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What’s Your Game? Movement, Technology and Public Space [AnthroMob] 
Maruska Svasek (Queen's University Belfast)
Eva Urban-Devereux (Queen's University Belfast)
Martin Leibinger (Bauhaus-University Weimar)
Raphael Schapira (Maria Sibylla Merian Centre São Paulo)
Eilis Lanclus (KU Leuven)
Send message to Convenors
Noel B. Salazar (KU Leuven)
Sonic Lab in Sonic Arts Research Centre (SARC), Cloreen Park, Belfast BT9 5HN
Tuesday 26 July, -
Time zone: Europe/London

Short Abstract:

What’s Your Game explores the potential of playfulness and movement for approaching public space in anthropology and art. We invite participants to explore the streets of Belfast on-site and online. We engage in collaborative fieldwork, generating dialogue about hope, transformation and public space.

Long Abstract:

Playful approaches help us to leave known paths, take a step outside and explore our practice from different perspectives. The idea of the game creates a safe space for curiosity and tinkering that can ignite new insights in art and anthropology.

What’s Your Game opens a transdisciplinary and international dialogue about spatial experience through playfulness and movement. Our group assembles various disciplines like anthropology, visual art, literature and performance. We experiment with (1) employing the framework of a game to provoke unexpected experience in public spaces (2) gathering and analysis of ethnographic data 'in motion', (3) the use of digital methods in mobile research and (4) the role of collaboration.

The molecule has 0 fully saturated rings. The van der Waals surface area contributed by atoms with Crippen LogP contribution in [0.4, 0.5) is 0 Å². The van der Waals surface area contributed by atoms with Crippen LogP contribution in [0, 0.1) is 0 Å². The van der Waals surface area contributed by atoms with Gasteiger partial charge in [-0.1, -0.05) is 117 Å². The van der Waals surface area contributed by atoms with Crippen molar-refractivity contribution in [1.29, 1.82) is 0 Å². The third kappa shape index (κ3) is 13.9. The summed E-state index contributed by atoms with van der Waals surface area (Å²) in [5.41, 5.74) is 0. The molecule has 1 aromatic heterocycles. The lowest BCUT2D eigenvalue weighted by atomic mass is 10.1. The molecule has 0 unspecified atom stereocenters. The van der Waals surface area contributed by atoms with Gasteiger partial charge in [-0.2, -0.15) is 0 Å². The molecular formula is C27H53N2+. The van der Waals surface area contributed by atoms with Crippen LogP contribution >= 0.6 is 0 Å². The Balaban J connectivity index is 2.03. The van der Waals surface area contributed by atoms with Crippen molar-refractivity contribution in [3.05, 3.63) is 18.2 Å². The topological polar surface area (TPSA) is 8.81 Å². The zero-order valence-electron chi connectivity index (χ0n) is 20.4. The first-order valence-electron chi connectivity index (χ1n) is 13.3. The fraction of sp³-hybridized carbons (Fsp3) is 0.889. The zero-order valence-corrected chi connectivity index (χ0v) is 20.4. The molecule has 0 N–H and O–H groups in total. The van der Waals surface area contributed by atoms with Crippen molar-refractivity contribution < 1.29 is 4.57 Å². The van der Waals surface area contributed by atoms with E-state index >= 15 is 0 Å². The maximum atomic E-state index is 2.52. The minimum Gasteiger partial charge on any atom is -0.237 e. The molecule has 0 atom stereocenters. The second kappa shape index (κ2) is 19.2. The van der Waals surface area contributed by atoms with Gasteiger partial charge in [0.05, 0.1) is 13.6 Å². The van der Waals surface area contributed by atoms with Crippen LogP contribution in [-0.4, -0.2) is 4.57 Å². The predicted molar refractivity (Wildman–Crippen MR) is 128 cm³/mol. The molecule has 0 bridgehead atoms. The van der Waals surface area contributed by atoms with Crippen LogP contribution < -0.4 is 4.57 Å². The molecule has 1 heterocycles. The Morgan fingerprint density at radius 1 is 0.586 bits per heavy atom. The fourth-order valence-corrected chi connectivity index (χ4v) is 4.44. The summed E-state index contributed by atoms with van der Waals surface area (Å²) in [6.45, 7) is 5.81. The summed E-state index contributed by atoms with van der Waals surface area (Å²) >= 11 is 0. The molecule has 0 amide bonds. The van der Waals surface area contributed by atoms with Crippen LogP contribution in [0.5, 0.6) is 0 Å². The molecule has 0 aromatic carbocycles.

During the first part of the lab, groups of participants collaboratively explore urban space. Each group sets the rules of their game, defining how to move. Three different roles in each group allow on-site and online participation: Performer-ethnographer, on-site observer feeding a live-stream and online meta-observer watching the live stream and commenting. An ethnographic app facilitates reflexive fieldwork and collecting data.

During the lab’s second part, participants discuss the collected material. Our aim is to reflect on the significance of (virtual) transdisciplinary experiments to the study of hope, transformation and public space. We seek to gain a more embodied and emplaced understanding of connections between playfulness and mobility as topics in anthropology and art.

We look forward to playing together!

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